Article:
Since India doesn’t really have an immigrant problem — those who arrive from Bangladesh and Sri Lanka merge seamlessly into adjoining societies — many of Europe’s multicultural troubles leave it unaffected. India has been less an open society than a self-regulated society which is hesitantly making the transition to a more ordered state. The Constitution has been a handy instrument of this shift towards modernity and, by and large, this approach has served the country well. The problems arise when, as in Europe, a substantial body of people (not least politicians) either try to rewrite the rules of the game or take undue advantage of a natural generosity towards minorities.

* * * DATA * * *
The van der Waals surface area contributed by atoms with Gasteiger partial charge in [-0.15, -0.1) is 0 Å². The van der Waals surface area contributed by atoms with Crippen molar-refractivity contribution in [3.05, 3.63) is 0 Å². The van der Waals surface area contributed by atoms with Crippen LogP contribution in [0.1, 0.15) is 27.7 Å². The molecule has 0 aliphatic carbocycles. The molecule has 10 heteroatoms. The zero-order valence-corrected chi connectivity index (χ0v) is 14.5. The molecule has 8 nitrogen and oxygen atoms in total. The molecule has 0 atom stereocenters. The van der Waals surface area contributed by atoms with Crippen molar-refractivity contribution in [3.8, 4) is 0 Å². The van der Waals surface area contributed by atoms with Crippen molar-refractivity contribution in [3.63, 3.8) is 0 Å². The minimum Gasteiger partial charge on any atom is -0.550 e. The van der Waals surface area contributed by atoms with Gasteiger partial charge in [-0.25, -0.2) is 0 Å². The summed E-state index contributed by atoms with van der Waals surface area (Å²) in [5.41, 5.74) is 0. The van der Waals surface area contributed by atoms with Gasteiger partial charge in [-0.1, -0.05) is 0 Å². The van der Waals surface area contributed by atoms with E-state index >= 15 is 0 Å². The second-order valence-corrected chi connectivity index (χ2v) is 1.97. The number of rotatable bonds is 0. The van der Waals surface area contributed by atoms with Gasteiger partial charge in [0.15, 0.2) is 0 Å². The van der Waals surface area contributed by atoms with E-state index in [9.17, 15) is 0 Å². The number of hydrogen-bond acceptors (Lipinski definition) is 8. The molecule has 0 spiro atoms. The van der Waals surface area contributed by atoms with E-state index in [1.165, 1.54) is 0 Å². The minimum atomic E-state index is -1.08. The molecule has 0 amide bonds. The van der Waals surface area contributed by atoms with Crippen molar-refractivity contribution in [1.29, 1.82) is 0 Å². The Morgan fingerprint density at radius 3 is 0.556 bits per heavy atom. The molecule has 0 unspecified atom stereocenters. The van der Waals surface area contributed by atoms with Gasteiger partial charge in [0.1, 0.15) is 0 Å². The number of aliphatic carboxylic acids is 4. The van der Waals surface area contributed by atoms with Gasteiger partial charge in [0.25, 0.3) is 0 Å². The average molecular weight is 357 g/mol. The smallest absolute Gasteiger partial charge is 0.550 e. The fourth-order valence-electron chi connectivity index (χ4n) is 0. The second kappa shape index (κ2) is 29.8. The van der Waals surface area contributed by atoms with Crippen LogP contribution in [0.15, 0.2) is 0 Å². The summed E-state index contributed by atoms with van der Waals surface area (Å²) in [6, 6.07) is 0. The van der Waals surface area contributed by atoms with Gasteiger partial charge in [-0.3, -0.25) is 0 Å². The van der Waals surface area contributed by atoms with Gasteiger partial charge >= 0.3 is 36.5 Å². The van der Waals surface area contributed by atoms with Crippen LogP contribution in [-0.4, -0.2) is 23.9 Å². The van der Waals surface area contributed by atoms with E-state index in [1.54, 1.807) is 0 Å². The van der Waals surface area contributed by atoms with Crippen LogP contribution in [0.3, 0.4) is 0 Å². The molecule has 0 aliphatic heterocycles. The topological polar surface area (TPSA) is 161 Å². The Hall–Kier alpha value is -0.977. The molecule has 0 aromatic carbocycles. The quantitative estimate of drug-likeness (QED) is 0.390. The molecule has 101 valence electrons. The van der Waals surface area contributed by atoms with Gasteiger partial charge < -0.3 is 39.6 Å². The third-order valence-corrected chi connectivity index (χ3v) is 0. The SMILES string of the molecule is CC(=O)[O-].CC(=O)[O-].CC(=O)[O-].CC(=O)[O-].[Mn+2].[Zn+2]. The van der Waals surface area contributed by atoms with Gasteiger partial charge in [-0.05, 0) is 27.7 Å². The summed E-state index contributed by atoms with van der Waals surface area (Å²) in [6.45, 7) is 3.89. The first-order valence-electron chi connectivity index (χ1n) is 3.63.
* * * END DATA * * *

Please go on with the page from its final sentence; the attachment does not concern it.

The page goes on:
Without sneering at the Germans, taunting the French and outrightly decrying the Australians, India should imbibe the different experiences of multicultural hiccups with an open mind and humility. Each of these experiences could come to trouble us.

n Swapan Dasgupta is a senior journalist